University Study Finds Women in Positions of Authority Are More Likely to Be Depressed

Tetyana-PudrovskaA new study led by Tetyana Pudrovska, an assistant professor of sociology at the University of Texas at Austin, finds that women who hold jobs that have a high degree of authority over other people in the workplace are more likely to develop symptoms of depression than other women. The study also found that men who are given a high degree of authority in the workplace are less likely than other men to develop depressive symptoms.

“Women with job authority — the ability to hire, fire and influence pay — have significantly more symptoms of depression than women without this power,” said Dr. Pudrovska. “In contrast, men with job authority have fewer symptoms of depression than men without such power.”

“What’s striking,” continued Dr. Pudrovska, “is that women with job authority in our study are advantaged in terms of most characteristics that are strong predictors of positive mental health. These women have more education, higher incomes, more prestigious occupations, and higher levels of job satisfaction and autonomy than women without job authority. Yet, they have worse mental health than lower-status women.”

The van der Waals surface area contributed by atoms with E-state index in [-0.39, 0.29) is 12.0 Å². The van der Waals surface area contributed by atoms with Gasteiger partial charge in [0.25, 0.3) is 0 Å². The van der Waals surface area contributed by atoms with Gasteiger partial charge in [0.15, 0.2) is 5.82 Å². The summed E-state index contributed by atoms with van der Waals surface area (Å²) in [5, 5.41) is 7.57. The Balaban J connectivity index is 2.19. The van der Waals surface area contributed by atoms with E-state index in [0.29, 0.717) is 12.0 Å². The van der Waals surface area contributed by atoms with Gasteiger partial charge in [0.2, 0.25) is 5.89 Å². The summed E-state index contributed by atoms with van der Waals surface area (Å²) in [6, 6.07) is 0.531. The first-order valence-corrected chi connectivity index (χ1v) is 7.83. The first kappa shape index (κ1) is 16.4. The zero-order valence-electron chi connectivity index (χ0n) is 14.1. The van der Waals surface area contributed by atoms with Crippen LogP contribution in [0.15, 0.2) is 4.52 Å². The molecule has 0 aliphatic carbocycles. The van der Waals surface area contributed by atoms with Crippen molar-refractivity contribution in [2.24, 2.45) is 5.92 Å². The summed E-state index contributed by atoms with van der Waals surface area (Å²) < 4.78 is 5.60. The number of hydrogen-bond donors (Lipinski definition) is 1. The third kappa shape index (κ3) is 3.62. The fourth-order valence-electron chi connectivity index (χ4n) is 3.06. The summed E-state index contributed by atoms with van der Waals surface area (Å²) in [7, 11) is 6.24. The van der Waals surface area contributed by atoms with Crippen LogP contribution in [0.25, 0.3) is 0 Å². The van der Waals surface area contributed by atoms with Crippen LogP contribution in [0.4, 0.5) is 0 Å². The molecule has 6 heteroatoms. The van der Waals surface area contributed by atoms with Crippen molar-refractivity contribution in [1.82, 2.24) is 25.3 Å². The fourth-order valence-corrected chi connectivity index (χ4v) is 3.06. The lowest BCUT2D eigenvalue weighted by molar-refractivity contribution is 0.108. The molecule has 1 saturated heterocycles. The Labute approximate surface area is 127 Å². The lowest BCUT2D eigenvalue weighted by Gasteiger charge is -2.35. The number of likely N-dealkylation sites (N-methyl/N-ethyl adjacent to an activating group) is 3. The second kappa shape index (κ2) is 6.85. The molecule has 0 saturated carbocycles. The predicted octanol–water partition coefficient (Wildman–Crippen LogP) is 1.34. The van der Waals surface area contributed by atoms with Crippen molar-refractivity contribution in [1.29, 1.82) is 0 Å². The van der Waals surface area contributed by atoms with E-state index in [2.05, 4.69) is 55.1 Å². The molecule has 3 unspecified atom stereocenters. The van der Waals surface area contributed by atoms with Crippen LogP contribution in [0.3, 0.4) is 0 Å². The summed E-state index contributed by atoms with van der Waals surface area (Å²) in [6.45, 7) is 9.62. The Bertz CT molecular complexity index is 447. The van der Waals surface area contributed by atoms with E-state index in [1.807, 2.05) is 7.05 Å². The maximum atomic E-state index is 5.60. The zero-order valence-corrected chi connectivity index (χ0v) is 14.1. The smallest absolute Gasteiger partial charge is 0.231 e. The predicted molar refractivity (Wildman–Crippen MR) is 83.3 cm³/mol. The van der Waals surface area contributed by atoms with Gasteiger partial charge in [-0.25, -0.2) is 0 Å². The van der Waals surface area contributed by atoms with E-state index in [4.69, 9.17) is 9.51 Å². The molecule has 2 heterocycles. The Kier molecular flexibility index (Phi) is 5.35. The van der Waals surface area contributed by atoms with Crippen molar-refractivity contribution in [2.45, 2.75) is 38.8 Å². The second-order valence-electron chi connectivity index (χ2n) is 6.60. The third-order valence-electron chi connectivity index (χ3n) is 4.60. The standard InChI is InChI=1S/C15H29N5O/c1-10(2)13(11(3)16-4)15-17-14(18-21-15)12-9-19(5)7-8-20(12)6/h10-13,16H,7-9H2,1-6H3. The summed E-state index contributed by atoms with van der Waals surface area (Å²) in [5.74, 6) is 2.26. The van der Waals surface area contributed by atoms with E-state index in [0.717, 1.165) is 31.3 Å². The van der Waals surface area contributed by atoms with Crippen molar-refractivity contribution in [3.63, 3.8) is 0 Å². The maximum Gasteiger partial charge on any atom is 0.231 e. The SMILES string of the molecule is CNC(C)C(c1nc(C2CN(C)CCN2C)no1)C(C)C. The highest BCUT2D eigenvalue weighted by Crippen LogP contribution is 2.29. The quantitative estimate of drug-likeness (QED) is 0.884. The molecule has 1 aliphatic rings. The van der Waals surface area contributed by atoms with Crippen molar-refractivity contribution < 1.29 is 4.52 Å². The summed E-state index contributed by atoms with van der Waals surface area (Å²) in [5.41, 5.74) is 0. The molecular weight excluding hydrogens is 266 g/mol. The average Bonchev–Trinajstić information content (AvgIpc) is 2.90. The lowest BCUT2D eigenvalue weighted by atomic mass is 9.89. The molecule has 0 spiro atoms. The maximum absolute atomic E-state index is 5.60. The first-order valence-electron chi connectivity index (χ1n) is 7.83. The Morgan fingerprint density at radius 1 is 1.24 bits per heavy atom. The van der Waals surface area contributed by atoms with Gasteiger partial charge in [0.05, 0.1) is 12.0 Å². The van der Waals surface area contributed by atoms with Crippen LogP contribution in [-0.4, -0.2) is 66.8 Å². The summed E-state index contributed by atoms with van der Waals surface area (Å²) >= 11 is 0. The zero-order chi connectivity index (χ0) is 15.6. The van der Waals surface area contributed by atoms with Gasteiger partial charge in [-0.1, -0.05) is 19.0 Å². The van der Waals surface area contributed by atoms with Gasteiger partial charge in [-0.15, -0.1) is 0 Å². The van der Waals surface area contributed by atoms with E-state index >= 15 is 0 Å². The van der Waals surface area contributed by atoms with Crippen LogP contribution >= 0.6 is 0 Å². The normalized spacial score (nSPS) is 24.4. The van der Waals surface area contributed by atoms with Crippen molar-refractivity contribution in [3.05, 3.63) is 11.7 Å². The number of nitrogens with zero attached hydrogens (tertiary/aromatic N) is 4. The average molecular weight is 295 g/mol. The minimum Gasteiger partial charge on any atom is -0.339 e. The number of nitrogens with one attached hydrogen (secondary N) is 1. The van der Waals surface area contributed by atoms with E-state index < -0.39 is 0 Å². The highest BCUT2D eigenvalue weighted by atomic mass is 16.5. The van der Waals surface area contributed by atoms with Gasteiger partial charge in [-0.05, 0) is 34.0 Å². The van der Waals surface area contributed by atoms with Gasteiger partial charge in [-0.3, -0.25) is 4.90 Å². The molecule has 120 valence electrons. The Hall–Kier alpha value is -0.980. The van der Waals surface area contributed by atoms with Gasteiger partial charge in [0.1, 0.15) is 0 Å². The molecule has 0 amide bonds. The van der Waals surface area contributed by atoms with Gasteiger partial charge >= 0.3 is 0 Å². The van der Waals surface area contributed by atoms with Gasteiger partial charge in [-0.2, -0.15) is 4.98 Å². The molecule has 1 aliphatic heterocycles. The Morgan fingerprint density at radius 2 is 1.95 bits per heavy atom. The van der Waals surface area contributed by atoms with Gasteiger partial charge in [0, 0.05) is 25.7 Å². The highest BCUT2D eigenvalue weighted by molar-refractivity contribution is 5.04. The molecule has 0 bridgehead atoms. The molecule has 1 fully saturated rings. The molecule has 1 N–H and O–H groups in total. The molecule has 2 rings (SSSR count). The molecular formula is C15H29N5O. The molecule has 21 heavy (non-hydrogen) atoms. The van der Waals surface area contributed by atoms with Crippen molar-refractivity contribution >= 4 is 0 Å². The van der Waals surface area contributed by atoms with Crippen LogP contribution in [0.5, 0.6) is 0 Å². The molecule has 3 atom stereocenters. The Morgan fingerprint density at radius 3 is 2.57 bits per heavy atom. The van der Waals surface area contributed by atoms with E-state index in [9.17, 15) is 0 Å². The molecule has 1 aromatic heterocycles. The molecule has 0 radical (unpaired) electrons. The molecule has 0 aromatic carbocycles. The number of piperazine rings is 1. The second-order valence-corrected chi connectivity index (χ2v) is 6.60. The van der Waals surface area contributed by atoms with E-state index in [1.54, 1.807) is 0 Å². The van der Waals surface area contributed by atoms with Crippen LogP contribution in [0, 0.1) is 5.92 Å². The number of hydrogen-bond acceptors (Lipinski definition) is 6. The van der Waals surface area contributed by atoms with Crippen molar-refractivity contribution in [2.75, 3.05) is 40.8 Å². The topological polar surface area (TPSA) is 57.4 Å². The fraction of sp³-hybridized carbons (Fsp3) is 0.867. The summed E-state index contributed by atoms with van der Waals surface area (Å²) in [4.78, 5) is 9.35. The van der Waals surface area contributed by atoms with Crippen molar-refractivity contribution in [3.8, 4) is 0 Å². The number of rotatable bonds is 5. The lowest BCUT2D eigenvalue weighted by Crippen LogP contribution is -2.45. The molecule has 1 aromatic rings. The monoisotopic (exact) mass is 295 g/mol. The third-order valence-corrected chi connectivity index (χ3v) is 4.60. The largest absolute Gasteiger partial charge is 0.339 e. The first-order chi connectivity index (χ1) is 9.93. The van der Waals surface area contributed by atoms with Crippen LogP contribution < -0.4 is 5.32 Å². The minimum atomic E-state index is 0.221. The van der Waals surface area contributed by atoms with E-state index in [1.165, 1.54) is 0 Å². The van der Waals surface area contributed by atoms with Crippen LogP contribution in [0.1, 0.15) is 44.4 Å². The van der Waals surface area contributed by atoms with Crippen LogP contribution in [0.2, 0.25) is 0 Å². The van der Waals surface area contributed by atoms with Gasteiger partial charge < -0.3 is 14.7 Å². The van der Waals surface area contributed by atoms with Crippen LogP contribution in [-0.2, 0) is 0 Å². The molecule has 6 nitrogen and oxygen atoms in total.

The authors conclude that men in positions of authority deal with less stress because they do not have to overcome the resistance and negative stereotypes faced by women in positions of authority.

Dr. Pudrovska holds bachelor’s and master’s degrees from Kharkiv National University in the Ukraine. She earned a second master’s degree at the University of Maryland and a Ph.D. in sociology at the University of Wisconsin-Madison.

The study, “Gender, Job Authority, and Depression,” was co-authored by Amelia Karraker, an assistant professor at Iowa State University. The research was published in the December issue of the Journal of Health and Social Behavior. It may be accessed here.

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